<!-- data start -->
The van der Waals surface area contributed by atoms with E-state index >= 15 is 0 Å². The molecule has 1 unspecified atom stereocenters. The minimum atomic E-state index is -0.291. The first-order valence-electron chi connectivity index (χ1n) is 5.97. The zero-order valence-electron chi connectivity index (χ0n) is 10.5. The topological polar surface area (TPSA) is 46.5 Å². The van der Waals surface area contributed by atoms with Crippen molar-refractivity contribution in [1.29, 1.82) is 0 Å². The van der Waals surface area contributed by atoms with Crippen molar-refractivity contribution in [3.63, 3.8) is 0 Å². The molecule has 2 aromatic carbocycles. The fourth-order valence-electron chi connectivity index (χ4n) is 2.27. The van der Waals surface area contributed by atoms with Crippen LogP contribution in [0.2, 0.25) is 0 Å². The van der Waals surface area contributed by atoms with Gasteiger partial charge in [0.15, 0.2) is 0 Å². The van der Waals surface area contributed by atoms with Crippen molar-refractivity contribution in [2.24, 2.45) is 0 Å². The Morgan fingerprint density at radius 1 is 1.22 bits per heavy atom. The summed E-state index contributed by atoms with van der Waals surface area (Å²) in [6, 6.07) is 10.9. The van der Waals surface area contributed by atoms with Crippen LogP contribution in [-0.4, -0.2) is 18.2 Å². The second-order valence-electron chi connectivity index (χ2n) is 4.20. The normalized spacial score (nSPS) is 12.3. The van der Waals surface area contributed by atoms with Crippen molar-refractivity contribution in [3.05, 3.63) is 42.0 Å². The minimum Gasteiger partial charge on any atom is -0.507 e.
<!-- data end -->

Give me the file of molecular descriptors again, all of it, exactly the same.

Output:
The van der Waals surface area contributed by atoms with E-state index >= 15 is 0 Å². The molecule has 1 unspecified atom stereocenters. The minimum atomic E-state index is -0.291. The first-order valence-electron chi connectivity index (χ1n) is 5.97. The zero-order valence-electron chi connectivity index (χ0n) is 10.5. The topological polar surface area (TPSA) is 46.5 Å². The van der Waals surface area contributed by atoms with Crippen molar-refractivity contribution in [1.29, 1.82) is 0 Å². The van der Waals surface area contributed by atoms with Crippen molar-refractivity contribution in [3.63, 3.8) is 0 Å². The molecule has 2 aromatic carbocycles. The fourth-order valence-electron chi connectivity index (χ4n) is 2.27. The van der Waals surface area contributed by atoms with Crippen LogP contribution in [0.2, 0.25) is 0 Å². The van der Waals surface area contributed by atoms with Gasteiger partial charge in [0.15, 0.2) is 0 Å². The van der Waals surface area contributed by atoms with Crippen molar-refractivity contribution in [2.24, 2.45) is 0 Å². The Morgan fingerprint density at radius 1 is 1.22 bits per heavy atom. The summed E-state index contributed by atoms with van der Waals surface area (Å²) in [6, 6.07) is 10.9. The van der Waals surface area contributed by atoms with Crippen LogP contribution in [-0.4, -0.2) is 18.2 Å². The second-order valence-electron chi connectivity index (χ2n) is 4.20. The normalized spacial score (nSPS) is 12.3. The van der Waals surface area contributed by atoms with Crippen molar-refractivity contribution in [3.05, 3.63) is 42.0 Å². The minimum Gasteiger partial charge on any atom is -0.507 e.